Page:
"That's never happened to me before," Eni repeated, once she was by the wolf's side and feeling somewhat steadier on her feet.
He grunted again, which Eni decided to take as permission to continue talking. "Why'd it happen now?"
"You used some powerful magic last night," the Slayer said, "When you tried killing me."
Eni licked at her lips, but he had spoken about as blandly as ever and she plucked up her courage to ask the question she needed an answer to. "Can you teach me how to stop that from happening again?" she asked.
It was bad enough that the power inside her sometimes boiled out, but if one of her senses suddenly became hundreds or thousands of times more sensitive… Eni shuddered at the thought. It seemed enough to drive a mammal insane if it didn't stop. "I can teach you," the Slayer said, "Don't know if you can learn."
Eni chanced a look at his face. She wasn't quite sure what to read into his words and expression; had he been making a joke or just expressing the eternal frustration of a teacher? His features were unreadable again, seemingly devoid of emotion, and Eni wondered if he had ever tried teaching before. There were stories, of course, of mammals who had traveled with the Slayer for a time, but she had investigated every single lead there without success. Most of them seemed to be liars who hoped to raise their own standing, and the only story that had seemed halfway plausible—about a raccoon who had supposedly been the first to witness the Slayer's return—had proven impossible to link to an actual living mammal.
"I'll do my best," Eni promised, and the Slayer nodded gravely, but didn't speak again.
Eni caught the unspoken message that now, as they walked towards a mammal the Slayer suspected of being responsible for unleashing a monster, was not the time, and she tried turning her focus back toward what she should have been doing all along—getting a better sense of her traveling companion. He had blithely brushed off the danger that Ceslaus might pose before, and so far as Eni could tell his opinion hadn't changed. He was as purposeful as ever, and if he anticipated a battle seemed confident he could win it.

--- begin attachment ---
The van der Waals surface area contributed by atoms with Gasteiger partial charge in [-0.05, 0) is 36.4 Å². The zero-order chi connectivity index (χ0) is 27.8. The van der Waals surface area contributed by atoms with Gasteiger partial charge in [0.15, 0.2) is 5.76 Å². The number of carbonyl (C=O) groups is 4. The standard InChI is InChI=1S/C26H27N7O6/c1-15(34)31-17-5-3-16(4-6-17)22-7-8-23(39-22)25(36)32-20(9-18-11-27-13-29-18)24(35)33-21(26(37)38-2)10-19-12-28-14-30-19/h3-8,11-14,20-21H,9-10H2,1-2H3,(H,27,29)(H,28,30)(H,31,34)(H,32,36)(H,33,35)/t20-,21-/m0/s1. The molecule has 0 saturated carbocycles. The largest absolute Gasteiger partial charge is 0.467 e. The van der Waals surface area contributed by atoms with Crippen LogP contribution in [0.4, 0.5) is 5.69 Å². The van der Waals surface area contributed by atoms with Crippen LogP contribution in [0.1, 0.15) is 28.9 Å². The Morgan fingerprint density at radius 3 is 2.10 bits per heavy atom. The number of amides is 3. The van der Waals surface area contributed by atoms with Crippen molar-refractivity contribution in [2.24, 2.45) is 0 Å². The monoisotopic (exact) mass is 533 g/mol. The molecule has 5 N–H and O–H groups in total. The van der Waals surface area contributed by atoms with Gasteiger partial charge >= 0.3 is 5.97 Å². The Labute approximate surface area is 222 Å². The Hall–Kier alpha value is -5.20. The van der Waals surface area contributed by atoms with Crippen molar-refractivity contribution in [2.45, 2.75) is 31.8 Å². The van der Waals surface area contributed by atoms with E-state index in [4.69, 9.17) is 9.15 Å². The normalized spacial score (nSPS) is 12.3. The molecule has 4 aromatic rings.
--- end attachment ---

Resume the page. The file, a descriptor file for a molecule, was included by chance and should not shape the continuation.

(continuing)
Eni realized she was staring and quickly looked away from him back ahead to the road before them, but he mercifully allowed it to go unremarked. She managed to keep to herself until they were at last in the neighborhood where she knew Ceslaus's villa must be, where she was relieved to discover that its exact location was even easier to find than she would have hoped. All of the houses were enormous, some of them looking about half the size of Siverets Village, and stood behind imposing walls and gates through which glimpses of sumptuous gardens could be seen. But although the mansions varied dramatically in style, from ones that were built in the Vornstrum Classical school of architecture to ones in Renaica Modern, and even a lone villa in Bovaic Revival, there was one commonality about their gates. Above or near each one a name was engraved, and five buildings down from the intersection they stood at Eni saw "SIR CESLAUS" in letters at least two feet tall.
The Slayer didn't seem to have spotted it as quickly as her, or he was still sizing up the neighborhood, but when Eni nudged him and pointed it out he nodded brusquely. He set off for the villa immediately, his strides lengthening, and Eni had to hurry to keep up with him. "How are you going to approach, Master Slayer?" she asked as they came to the elegantly twisted bars of the wrought iron gate.
Before he could answer, however, the massive front door of the villa opened and a mammal appeared at the threshold, seeming small only by comparison to the doorway. It was, unmistakably, Ceslaus, and he cheerfully beckoned toward himself. "Miss Siverets!" he called across the good hundred or so feet that separated them, "I'm glad to see you survived the night; I hope you'll forgive me for seeing to my own safety first."
Eni wasn't quite sure what she had been honestly expecting, but it certainly wasn't for Ceslaus to greet her and the Slayer like friends he hadn't seen for years. "I do still very much want to speak with you," he continued, "Please, you and your, ah, bodyguard must join me for breakfast."
At the word "bodyguard" the Slayer had inclined his head slightly, which Ceslaus seemed to take as a sign that he had correctly guessed the relationship between him and Eni. The tall leonine Aberrant positively beamed as he gestured again. "Please, come in," he called, "The gate's unlocked."